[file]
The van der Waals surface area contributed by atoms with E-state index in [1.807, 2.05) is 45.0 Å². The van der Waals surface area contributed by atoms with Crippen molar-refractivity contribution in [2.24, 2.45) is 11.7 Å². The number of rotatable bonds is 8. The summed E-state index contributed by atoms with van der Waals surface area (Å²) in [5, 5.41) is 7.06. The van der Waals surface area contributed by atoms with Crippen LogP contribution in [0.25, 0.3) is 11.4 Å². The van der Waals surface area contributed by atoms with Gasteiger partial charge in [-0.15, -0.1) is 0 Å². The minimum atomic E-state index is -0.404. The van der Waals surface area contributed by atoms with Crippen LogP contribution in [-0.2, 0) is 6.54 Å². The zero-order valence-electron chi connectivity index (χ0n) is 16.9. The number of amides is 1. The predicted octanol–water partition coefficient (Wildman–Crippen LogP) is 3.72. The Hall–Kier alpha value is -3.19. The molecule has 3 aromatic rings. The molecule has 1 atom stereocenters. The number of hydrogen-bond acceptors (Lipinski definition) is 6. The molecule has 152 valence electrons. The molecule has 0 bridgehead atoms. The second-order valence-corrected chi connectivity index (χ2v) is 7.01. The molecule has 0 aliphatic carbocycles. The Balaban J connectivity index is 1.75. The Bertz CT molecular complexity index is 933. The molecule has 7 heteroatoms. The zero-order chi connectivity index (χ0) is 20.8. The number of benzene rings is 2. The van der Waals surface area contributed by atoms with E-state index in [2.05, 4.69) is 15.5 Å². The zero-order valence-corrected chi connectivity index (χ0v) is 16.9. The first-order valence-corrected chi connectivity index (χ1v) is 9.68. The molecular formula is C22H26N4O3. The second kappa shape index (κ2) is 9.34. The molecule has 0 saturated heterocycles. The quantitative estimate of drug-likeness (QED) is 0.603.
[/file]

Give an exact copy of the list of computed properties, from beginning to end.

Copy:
The van der Waals surface area contributed by atoms with E-state index in [1.807, 2.05) is 45.0 Å². The van der Waals surface area contributed by atoms with Crippen molar-refractivity contribution in [2.24, 2.45) is 11.7 Å². The number of rotatable bonds is 8. The summed E-state index contributed by atoms with van der Waals surface area (Å²) in [5, 5.41) is 7.06. The van der Waals surface area contributed by atoms with Crippen LogP contribution in [0.25, 0.3) is 11.4 Å². The van der Waals surface area contributed by atoms with Gasteiger partial charge in [-0.15, -0.1) is 0 Å². The minimum atomic E-state index is -0.404. The van der Waals surface area contributed by atoms with Crippen LogP contribution in [-0.2, 0) is 6.54 Å². The zero-order valence-electron chi connectivity index (χ0n) is 16.9. The number of amides is 1. The predicted octanol–water partition coefficient (Wildman–Crippen LogP) is 3.72. The Hall–Kier alpha value is -3.19. The molecule has 3 aromatic rings. The molecule has 1 atom stereocenters. The number of hydrogen-bond acceptors (Lipinski definition) is 6. The molecule has 152 valence electrons. The molecule has 0 bridgehead atoms. The second-order valence-corrected chi connectivity index (χ2v) is 7.01. The molecule has 0 aliphatic carbocycles. The Balaban J connectivity index is 1.75. The Bertz CT molecular complexity index is 933. The molecule has 7 heteroatoms. The zero-order chi connectivity index (χ0) is 20.8. The number of benzene rings is 2. The van der Waals surface area contributed by atoms with E-state index in [2.05, 4.69) is 15.5 Å². The zero-order valence-corrected chi connectivity index (χ0v) is 16.9. The first-order valence-corrected chi connectivity index (χ1v) is 9.68. The molecular formula is C22H26N4O3. The second kappa shape index (κ2) is 9.34. The molecule has 0 saturated heterocycles. The quantitative estimate of drug-likeness (QED) is 0.603.